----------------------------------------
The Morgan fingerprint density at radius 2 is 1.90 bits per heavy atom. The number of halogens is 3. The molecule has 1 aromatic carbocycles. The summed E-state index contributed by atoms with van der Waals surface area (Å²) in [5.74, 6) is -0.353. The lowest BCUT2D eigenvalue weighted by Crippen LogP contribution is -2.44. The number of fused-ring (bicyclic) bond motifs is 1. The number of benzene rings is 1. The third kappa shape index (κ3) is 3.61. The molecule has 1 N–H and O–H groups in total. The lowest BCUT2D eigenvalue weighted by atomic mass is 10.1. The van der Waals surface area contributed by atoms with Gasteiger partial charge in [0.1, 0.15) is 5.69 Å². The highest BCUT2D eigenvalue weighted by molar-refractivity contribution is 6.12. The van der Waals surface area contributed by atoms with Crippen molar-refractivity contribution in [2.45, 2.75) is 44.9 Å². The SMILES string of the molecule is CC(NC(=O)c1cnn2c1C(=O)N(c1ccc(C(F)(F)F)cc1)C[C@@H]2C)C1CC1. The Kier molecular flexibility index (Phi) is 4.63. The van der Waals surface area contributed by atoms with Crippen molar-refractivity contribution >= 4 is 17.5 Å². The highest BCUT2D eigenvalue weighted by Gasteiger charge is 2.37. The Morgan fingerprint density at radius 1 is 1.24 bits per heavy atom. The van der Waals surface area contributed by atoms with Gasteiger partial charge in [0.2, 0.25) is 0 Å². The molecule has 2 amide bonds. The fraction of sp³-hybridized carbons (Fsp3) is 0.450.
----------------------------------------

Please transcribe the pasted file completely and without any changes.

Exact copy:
The Morgan fingerprint density at radius 2 is 1.90 bits per heavy atom. The number of halogens is 3. The molecule has 1 aromatic carbocycles. The summed E-state index contributed by atoms with van der Waals surface area (Å²) in [5.74, 6) is -0.353. The lowest BCUT2D eigenvalue weighted by Crippen LogP contribution is -2.44. The number of fused-ring (bicyclic) bond motifs is 1. The number of benzene rings is 1. The third kappa shape index (κ3) is 3.61. The molecule has 1 N–H and O–H groups in total. The lowest BCUT2D eigenvalue weighted by atomic mass is 10.1. The van der Waals surface area contributed by atoms with Gasteiger partial charge in [0.1, 0.15) is 5.69 Å². The highest BCUT2D eigenvalue weighted by molar-refractivity contribution is 6.12. The van der Waals surface area contributed by atoms with Crippen molar-refractivity contribution in [2.45, 2.75) is 44.9 Å². The SMILES string of the molecule is CC(NC(=O)c1cnn2c1C(=O)N(c1ccc(C(F)(F)F)cc1)C[C@@H]2C)C1CC1. The Kier molecular flexibility index (Phi) is 4.63. The van der Waals surface area contributed by atoms with Crippen molar-refractivity contribution >= 4 is 17.5 Å². The highest BCUT2D eigenvalue weighted by Gasteiger charge is 2.37. The Morgan fingerprint density at radius 1 is 1.24 bits per heavy atom. The van der Waals surface area contributed by atoms with Gasteiger partial charge in [0.2, 0.25) is 0 Å². The molecule has 2 amide bonds. The fraction of sp³-hybridized carbons (Fsp3) is 0.450.